The Summer’s Day Symphony
My second symphony has been a long time coming. The principal theme of the first movement is a melody I’ve kept with me since my early childhood, one which I only felt I had the compositional skill to deal with properly after learning what I did studying composition in college.
The symphony has several guiding themes, which organize my thoughts and give the work an overall continuity. The movements are to be played one straight into the other, with no pauses in between, to make this continuity more audible.
First, there is the title theme: “A Summer’s Day.” Each movement of the symphony aims to recreate the feelings associated with different times during a bright summer day: the first, afternoon; the second, twilight; the third, midnight; the fourth, dawn.
Each of these times has its own associations with different emotions and events. The afternoon is full of energy, and playfulness as a game of tag commences. The evening is when the whole family comes together to close the day in peace and togetherness. The midnight comes with nightmares, and reflections on death. And the dawn breaks with a quiet calm that dispels doubts, soothes the soul, and restores life and happiness.
The second theme is the association of each movement with a prayer from the old Catholic liturgy of the hours. The first movement is associated with Nones, the midafternoon prayer. The second is Vespers, or “Evensong” as the Anglicans call it, the sunset prayer. The third is Matins, the midnight prayer. The fourth is Lauds, the dawn prayer, heralding the coming of the new day.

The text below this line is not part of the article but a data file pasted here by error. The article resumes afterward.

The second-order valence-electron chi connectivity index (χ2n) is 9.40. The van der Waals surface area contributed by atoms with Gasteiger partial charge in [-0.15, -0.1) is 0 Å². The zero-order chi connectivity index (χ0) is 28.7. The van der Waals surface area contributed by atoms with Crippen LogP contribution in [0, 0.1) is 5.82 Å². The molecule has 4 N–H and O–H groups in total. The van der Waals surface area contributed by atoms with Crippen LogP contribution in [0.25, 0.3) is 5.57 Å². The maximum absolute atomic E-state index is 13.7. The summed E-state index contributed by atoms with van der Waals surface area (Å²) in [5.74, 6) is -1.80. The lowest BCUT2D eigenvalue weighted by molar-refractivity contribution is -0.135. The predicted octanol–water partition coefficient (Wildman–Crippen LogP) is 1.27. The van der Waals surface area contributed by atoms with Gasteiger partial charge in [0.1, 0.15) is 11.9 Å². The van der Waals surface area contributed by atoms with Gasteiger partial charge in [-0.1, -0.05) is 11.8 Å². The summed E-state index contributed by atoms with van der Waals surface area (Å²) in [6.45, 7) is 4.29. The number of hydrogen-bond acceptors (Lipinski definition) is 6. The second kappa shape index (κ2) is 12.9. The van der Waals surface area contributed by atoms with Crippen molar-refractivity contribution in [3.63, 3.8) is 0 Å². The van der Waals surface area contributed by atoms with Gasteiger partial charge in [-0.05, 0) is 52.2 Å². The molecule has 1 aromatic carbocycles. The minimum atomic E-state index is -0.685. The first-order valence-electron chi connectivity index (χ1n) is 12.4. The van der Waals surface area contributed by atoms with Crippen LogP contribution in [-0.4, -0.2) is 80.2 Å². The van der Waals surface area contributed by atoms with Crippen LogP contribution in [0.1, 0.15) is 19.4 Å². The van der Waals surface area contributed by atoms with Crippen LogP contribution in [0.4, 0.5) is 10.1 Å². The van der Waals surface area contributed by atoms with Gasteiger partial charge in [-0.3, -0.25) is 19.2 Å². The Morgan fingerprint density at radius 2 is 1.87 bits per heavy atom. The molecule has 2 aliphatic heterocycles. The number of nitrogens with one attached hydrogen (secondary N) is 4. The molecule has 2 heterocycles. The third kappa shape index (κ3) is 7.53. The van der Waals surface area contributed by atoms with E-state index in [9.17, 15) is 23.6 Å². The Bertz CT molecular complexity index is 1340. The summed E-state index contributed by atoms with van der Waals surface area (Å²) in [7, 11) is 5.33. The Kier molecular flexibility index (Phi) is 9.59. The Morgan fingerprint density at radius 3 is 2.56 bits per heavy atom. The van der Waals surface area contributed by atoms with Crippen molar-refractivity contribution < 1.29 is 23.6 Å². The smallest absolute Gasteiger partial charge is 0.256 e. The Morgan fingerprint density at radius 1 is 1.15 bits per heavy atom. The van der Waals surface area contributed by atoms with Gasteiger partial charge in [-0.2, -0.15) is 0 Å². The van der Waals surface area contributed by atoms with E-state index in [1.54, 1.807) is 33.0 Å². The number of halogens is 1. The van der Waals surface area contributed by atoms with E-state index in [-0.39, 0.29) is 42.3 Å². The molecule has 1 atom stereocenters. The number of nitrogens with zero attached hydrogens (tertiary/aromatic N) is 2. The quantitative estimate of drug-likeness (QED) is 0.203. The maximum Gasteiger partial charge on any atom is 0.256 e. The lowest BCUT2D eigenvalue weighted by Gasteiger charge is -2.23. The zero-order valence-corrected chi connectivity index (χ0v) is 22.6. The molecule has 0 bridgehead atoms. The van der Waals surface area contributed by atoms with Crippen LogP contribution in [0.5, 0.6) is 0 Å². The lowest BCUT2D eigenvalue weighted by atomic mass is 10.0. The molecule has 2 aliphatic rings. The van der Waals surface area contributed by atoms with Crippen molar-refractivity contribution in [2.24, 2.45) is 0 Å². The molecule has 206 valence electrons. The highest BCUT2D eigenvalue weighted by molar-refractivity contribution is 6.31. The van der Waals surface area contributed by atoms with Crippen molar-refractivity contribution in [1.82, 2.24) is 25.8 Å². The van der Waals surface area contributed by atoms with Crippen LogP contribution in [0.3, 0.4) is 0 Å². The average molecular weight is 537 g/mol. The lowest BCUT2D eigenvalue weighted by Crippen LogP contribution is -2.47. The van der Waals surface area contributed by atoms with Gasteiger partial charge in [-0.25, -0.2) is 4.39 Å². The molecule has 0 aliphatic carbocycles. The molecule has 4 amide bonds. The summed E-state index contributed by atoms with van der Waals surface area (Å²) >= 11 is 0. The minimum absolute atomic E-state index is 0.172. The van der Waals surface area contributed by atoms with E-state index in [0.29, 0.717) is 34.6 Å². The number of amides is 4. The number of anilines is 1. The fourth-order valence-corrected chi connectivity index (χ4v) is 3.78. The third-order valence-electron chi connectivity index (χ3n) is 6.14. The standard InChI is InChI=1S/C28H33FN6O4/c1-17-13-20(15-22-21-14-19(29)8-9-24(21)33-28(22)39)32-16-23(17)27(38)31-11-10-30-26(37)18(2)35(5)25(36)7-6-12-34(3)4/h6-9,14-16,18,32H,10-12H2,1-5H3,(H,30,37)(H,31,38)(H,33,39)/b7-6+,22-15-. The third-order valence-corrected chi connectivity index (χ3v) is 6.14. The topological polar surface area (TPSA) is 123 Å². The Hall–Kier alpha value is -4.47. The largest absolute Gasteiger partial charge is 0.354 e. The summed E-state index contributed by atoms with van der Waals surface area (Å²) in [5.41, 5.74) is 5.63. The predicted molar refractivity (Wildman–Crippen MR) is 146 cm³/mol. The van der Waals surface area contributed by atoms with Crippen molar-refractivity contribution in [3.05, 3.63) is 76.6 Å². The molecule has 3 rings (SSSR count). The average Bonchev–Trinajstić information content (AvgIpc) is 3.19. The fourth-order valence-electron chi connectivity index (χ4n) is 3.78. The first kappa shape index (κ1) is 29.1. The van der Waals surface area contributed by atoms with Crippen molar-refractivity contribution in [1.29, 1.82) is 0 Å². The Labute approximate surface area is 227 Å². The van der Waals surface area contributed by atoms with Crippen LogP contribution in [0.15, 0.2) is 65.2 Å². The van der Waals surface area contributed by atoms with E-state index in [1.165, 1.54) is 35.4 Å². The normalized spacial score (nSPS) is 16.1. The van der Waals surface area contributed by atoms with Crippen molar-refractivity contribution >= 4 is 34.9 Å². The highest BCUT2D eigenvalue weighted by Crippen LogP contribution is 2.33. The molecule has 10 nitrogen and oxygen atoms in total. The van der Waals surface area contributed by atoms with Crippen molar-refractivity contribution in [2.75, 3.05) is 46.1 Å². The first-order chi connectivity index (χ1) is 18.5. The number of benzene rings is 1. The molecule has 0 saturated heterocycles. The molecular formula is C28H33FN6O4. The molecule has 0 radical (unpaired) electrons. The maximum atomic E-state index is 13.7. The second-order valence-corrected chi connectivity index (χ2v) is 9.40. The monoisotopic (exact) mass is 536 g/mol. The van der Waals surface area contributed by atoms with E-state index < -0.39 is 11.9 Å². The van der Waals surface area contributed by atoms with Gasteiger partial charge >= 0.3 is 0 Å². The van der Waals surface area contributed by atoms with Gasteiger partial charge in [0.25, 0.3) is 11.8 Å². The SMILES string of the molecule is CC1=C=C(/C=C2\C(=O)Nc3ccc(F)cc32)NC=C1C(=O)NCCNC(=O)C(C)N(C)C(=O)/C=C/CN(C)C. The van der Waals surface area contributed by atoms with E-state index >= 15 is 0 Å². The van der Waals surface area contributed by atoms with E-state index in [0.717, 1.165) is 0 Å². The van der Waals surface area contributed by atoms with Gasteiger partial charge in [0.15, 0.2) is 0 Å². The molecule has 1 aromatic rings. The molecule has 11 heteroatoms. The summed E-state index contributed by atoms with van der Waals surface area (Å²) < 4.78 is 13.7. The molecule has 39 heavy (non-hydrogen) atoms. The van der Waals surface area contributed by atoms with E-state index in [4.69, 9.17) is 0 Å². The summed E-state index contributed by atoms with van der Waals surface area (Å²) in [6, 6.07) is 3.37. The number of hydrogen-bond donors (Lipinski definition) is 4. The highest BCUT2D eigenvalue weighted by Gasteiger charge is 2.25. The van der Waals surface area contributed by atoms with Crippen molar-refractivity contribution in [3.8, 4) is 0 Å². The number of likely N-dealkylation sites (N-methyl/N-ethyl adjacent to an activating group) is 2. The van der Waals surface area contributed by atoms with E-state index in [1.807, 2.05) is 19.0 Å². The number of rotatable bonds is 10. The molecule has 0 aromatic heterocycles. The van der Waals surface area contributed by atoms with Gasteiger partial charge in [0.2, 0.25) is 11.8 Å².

Finally, the least thematic exploration is that of different musical styles. Each movement comes with a musical style with which I am familiar, but in which I don’t think I’d like to remain for the rest of my compositional career. The first movement is very derivative of Romantic music and movie soundtracks, and there are several shout-outs to different composers from these two related genres who have influenced me. The second takes more from Impressionistic music (oh how I hate that term) and jazz. The third uses twelve-tone counterpoint in the strings, and other methods of atonality in the rest of the orchestra, culminating in two chords that use all 12 notes, until six chimes on the vibraphone signal the coming dawn. The fourth uses my own stylistic mishmash as I go to town with some fun, original melodies.